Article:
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Re: [Phys-L] rms / conic / arithmetic / geometric averages

This topic interested me. I looked at three cases. John Denker's frustum of a right circular cone, David Bowman's "flared horn" (parabolic case), and a spherical "zone and segment of two bases" (i.e. segment of sphere after two parallel slices). In each case, R_1 is the lower radius, R_2 is the upper radius, h is the vertical distance between bases, and R is the radius of the equivalent (by volume, V)) right circular cylinder with height h.

The technique I used was simple. Set the formula for the object's volume equal to the volume of the equivalent cylinder and solve for the equivalent cylinder's radius R.

1) Frustum of a right circular cone

V = (pi/3)*h*(R_1^2 + R_1*R_2 + R_2^2)
V_cyl = pi*h*R^2
R = sqr((R_1^2 + R_1*R_2 + R_2^2)/3)

This agrees with John Denker's result for his N = 1 (conic) case

2) Flared (Parabolic) Horn

I integrated the volume of a parabola rotated about the y-axis with R_1 the bottom (larger)radius of revolution, R_2 the top (smaller) radius of revolution, and h = vertical distance between the bottom and top:

Parabola: x = a*y^2 + c
a = (R_2 - R_1)/h^2
c = R_1
V= pi*h*((3*R_2^2 + 4*R_1*R_2 + 8*R_1^2)/15)
V_cyl = pi*h*R^2
R = sqr((3*R_2^2 + 4*R_1*R_2 + 8*R_1^2)/15)

For a similar case, David Bowman got:

R = sqr((R_2^2 + R_2^3/2 * R_1^1/2 + R_2* R_1 + R_2^1/2 * R_1^3/2 + R_1^2)/5)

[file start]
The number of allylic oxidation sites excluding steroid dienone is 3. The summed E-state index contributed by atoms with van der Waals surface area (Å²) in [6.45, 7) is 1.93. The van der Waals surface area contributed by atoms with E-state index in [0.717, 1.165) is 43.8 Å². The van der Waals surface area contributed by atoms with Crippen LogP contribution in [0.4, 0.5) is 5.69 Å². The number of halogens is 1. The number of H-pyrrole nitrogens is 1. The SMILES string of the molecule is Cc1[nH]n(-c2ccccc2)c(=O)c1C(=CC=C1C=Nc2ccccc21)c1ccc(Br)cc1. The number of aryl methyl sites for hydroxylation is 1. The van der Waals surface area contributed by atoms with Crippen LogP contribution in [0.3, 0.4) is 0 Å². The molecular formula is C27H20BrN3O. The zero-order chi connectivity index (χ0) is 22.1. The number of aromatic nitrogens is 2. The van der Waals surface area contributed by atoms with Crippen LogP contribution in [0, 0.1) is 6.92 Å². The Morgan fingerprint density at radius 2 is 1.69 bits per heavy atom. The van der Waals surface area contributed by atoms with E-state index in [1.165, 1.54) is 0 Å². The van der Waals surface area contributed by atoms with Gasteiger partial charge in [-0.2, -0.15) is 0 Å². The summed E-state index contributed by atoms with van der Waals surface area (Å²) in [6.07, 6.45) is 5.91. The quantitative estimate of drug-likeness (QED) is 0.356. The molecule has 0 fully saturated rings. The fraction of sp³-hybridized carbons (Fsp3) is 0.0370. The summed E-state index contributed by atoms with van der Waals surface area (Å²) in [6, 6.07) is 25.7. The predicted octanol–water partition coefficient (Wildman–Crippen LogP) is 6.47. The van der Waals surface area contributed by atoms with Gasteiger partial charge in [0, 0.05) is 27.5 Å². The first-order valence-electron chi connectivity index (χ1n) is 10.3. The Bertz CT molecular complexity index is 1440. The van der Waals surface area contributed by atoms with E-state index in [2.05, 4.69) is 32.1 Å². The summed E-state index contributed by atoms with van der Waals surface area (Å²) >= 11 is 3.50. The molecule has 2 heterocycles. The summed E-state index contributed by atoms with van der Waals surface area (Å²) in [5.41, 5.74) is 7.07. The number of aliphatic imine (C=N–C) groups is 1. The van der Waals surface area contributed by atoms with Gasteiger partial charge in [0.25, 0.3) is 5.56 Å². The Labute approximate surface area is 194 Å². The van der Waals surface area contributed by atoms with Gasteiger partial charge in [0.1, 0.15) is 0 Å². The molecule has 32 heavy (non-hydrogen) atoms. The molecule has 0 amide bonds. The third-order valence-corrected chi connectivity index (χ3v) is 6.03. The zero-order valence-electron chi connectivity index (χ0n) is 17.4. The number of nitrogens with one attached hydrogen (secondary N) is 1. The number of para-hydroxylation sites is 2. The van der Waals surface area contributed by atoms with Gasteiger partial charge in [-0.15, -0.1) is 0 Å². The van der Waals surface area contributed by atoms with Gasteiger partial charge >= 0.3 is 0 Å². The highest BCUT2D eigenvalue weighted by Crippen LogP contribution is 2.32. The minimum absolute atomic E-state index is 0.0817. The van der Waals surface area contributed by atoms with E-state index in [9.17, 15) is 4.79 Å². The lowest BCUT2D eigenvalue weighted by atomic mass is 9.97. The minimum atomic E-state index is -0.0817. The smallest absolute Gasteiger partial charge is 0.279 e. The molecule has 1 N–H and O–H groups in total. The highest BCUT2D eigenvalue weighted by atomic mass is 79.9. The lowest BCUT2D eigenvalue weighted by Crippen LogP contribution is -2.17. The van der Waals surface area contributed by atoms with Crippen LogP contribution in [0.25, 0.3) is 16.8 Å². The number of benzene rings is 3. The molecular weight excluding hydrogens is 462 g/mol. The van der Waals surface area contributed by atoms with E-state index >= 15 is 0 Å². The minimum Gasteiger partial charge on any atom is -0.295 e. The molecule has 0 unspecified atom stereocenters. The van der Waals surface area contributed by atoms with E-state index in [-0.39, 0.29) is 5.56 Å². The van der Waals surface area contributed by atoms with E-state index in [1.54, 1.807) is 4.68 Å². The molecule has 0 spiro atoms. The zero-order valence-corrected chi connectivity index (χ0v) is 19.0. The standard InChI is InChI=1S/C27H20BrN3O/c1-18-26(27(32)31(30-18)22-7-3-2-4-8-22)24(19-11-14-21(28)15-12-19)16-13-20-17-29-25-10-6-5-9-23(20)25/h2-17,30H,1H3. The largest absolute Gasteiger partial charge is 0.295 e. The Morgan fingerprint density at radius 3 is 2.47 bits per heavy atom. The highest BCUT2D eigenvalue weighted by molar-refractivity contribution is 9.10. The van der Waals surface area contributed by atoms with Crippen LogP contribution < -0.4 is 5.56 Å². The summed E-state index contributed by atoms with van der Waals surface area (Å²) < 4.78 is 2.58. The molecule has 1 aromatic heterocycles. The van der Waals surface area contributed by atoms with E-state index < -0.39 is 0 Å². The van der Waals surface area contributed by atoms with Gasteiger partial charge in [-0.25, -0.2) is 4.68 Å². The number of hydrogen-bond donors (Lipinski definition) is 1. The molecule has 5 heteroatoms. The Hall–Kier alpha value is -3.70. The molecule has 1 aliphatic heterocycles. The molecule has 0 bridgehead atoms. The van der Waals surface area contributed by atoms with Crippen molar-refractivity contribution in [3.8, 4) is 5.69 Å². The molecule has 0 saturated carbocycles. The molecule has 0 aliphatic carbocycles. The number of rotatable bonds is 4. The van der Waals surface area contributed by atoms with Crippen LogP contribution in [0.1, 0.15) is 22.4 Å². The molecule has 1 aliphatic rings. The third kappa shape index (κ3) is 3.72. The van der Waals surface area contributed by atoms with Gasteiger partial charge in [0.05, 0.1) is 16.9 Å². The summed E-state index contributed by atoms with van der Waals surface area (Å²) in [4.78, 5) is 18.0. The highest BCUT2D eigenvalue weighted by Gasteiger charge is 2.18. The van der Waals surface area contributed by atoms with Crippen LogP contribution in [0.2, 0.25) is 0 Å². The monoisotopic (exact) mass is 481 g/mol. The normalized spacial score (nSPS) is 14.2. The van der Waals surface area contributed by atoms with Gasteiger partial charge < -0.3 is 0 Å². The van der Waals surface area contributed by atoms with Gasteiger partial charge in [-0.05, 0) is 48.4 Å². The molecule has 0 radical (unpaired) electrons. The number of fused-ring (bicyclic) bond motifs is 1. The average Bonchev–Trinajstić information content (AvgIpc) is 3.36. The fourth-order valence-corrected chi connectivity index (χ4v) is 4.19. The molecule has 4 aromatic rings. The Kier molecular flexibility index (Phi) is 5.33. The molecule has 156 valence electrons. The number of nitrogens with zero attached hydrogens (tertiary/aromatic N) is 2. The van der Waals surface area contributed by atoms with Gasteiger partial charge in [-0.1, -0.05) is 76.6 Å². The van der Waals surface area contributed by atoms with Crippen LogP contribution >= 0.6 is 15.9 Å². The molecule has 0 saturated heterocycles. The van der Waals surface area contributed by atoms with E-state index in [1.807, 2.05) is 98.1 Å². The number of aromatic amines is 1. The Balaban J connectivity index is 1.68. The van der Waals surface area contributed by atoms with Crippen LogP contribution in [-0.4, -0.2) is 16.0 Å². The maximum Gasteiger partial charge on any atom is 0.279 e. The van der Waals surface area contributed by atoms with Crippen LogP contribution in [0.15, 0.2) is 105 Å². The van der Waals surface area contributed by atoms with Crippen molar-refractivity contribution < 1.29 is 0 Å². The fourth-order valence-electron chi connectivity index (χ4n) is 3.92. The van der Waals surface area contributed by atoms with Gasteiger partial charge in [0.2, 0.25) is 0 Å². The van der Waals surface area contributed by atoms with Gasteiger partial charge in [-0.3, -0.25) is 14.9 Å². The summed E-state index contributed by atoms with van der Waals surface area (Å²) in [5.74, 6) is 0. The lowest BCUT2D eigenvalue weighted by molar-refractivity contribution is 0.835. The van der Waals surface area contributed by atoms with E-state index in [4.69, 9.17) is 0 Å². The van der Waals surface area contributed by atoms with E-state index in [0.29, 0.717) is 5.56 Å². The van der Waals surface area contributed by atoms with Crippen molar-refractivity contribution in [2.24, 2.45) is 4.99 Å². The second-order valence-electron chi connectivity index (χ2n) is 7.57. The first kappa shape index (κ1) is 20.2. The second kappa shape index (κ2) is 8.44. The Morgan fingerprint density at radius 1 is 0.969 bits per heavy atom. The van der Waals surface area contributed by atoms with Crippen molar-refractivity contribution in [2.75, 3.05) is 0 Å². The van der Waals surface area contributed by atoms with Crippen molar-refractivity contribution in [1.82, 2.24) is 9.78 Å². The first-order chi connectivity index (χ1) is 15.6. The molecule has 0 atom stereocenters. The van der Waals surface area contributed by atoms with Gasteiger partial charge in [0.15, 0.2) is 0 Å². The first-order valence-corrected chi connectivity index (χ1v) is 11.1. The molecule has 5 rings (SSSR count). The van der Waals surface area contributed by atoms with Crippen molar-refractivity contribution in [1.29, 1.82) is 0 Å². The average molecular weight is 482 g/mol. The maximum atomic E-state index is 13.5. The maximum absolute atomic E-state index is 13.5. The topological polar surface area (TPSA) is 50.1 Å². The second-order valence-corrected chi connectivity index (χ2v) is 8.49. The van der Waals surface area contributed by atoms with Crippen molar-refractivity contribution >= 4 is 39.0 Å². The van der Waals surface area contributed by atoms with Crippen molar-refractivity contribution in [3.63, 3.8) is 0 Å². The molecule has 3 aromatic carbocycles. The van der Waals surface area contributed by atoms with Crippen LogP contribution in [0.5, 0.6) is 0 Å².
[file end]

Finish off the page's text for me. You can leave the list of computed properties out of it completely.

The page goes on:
This does not agree with my expression. However, both expressions yield the correct result in the limiting case when a = 0 (i.e. R_2 = R_1). So, the "parabola" is simply a straight vertical line rotated about the y=axis and the volume is that of a right circular cylinder with radius R = R_1 = R_2.

I assume this means that David's parabola choice is somehow different from mine and both results are correct.

3) Zone and Segment of Sphere

V = (pi*h/6)*(3*R_1^2 + 3*R_2^2 + h^2)
V_cyl = pi*h*R^2
R = sqr((3*R_1^2 + 3*R_2^2 + h^2)/6)

This case explicitly involves the height h in the expression for R. It does check in the hemispherical case (R_1 = R_sph, R_2 = 0, h = R_sph ) and full sphere case (R_2 = R_1 = 0, h = 2*R_sph).

Don Polvani

-----Original Message-----
From: Phys-l <> On Behalf Of David Bowman
Sent: Saturday, May 22, 2021 10:38 PM
Subject: Re: [Phys-L] rms / conic / arithmetic / geometric averages

For some reason JD's post reminds me of an xkcd comic of a while back.

Also I tried looking at a generalization of his 'average' radius truncated cone
average problem wherein the trucated cone's sides are not straight lines but are
more generally power law curves so that for the generic truncated "cone" it looks
like the flared bell of a horn, and the exponent, p, of the power law is a
parameter of the horn's shape. So p=1 is an ordinary truncated cone, p=2
corresponds to a horn with a parabolic/quadratic bell flare, and p=3 is, likewise, a
cubically flared horn bell, etc. It ends up in such a situation the appropriate
formula for the 'mean' radius is
R_avg = √[((r_2^(2 + 1/p) - r_1^(2 + 1/p))/( r_2^(1/p) - r_1^(1/p)))/(2*p+1)]
& where r_1 & r_2 are the radii at each of the ends of the horn. For such a
shape the only 2 values of p correspond to instances of JD's formula for his
generic average. Those 2 values are p = 1 which gives the N=1 ordinary conic
case (i.e. a cheerleader's horn), and p=1/2 which gives the N=0 RMS case. (But